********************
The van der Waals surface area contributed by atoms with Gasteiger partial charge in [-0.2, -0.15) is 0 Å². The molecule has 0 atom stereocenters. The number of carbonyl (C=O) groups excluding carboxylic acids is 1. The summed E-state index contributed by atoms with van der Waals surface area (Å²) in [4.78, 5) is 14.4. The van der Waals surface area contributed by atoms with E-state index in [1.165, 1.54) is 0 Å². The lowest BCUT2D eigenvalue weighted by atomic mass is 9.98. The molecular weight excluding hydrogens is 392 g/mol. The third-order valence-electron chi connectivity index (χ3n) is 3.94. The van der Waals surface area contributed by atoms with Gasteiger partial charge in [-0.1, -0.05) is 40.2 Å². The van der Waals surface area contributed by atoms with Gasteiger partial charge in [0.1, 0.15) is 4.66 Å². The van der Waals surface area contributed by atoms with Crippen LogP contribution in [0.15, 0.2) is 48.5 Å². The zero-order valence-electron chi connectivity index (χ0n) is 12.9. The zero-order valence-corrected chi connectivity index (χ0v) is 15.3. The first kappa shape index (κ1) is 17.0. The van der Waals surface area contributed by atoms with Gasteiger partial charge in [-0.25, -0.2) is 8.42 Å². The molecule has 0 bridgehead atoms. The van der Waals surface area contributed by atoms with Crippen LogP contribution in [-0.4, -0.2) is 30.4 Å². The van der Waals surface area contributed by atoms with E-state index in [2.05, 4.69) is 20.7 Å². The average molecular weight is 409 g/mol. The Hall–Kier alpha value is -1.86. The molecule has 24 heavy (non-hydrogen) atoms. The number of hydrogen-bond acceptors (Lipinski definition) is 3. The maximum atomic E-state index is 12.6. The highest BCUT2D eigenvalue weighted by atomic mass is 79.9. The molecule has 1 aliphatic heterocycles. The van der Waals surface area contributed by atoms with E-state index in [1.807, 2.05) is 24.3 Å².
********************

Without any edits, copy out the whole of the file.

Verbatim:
The van der Waals surface area contributed by atoms with Gasteiger partial charge in [-0.2, -0.15) is 0 Å². The molecule has 0 atom stereocenters. The number of carbonyl (C=O) groups excluding carboxylic acids is 1. The summed E-state index contributed by atoms with van der Waals surface area (Å²) in [4.78, 5) is 14.4. The van der Waals surface area contributed by atoms with E-state index in [1.165, 1.54) is 0 Å². The lowest BCUT2D eigenvalue weighted by atomic mass is 9.98. The molecular weight excluding hydrogens is 392 g/mol. The third-order valence-electron chi connectivity index (χ3n) is 3.94. The van der Waals surface area contributed by atoms with Gasteiger partial charge in [-0.1, -0.05) is 40.2 Å². The van der Waals surface area contributed by atoms with Gasteiger partial charge in [0.1, 0.15) is 4.66 Å². The van der Waals surface area contributed by atoms with Crippen LogP contribution in [0.15, 0.2) is 48.5 Å². The zero-order valence-electron chi connectivity index (χ0n) is 12.9. The zero-order valence-corrected chi connectivity index (χ0v) is 15.3. The first kappa shape index (κ1) is 17.0. The van der Waals surface area contributed by atoms with Gasteiger partial charge in [-0.25, -0.2) is 8.42 Å². The molecule has 0 bridgehead atoms. The van der Waals surface area contributed by atoms with Crippen LogP contribution in [-0.4, -0.2) is 30.4 Å². The van der Waals surface area contributed by atoms with E-state index in [2.05, 4.69) is 20.7 Å². The average molecular weight is 409 g/mol. The Hall–Kier alpha value is -1.86. The molecule has 24 heavy (non-hydrogen) atoms. The number of hydrogen-bond acceptors (Lipinski definition) is 3. The maximum atomic E-state index is 12.6. The highest BCUT2D eigenvalue weighted by atomic mass is 79.9. The molecule has 1 aliphatic heterocycles. The van der Waals surface area contributed by atoms with E-state index in [1.807, 2.05) is 24.3 Å².